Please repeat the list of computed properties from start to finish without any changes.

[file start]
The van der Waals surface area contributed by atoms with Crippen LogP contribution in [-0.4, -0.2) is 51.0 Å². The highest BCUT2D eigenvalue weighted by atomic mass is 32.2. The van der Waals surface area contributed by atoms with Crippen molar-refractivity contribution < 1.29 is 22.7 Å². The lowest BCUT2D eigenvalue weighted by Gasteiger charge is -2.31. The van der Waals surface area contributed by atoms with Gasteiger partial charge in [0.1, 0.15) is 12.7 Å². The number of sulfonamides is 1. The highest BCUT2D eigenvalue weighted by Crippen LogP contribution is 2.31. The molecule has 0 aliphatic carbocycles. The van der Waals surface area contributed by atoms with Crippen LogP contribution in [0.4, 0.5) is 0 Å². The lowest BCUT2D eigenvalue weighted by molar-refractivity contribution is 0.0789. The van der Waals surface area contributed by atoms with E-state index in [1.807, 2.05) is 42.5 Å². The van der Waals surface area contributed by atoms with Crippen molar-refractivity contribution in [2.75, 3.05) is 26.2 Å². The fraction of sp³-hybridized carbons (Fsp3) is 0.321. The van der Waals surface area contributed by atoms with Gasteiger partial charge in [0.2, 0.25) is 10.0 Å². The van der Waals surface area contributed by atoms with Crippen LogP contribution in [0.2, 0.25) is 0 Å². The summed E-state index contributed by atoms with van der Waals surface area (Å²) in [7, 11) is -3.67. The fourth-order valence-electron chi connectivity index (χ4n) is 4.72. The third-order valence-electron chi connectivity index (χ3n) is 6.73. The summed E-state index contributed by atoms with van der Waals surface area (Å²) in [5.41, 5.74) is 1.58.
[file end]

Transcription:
The van der Waals surface area contributed by atoms with Crippen LogP contribution in [-0.4, -0.2) is 51.0 Å². The highest BCUT2D eigenvalue weighted by atomic mass is 32.2. The van der Waals surface area contributed by atoms with Crippen molar-refractivity contribution < 1.29 is 22.7 Å². The lowest BCUT2D eigenvalue weighted by Gasteiger charge is -2.31. The van der Waals surface area contributed by atoms with Gasteiger partial charge in [0.1, 0.15) is 12.7 Å². The number of sulfonamides is 1. The highest BCUT2D eigenvalue weighted by Crippen LogP contribution is 2.31. The molecule has 0 aliphatic carbocycles. The van der Waals surface area contributed by atoms with Crippen LogP contribution in [0.4, 0.5) is 0 Å². The lowest BCUT2D eigenvalue weighted by molar-refractivity contribution is 0.0789. The van der Waals surface area contributed by atoms with E-state index in [1.807, 2.05) is 42.5 Å². The van der Waals surface area contributed by atoms with Crippen molar-refractivity contribution in [2.75, 3.05) is 26.2 Å². The fraction of sp³-hybridized carbons (Fsp3) is 0.321. The van der Waals surface area contributed by atoms with Gasteiger partial charge in [0.2, 0.25) is 10.0 Å². The van der Waals surface area contributed by atoms with Crippen LogP contribution in [0.2, 0.25) is 0 Å². The summed E-state index contributed by atoms with van der Waals surface area (Å²) in [7, 11) is -3.67. The fourth-order valence-electron chi connectivity index (χ4n) is 4.72. The third-order valence-electron chi connectivity index (χ3n) is 6.73. The summed E-state index contributed by atoms with van der Waals surface area (Å²) in [5.41, 5.74) is 1.58.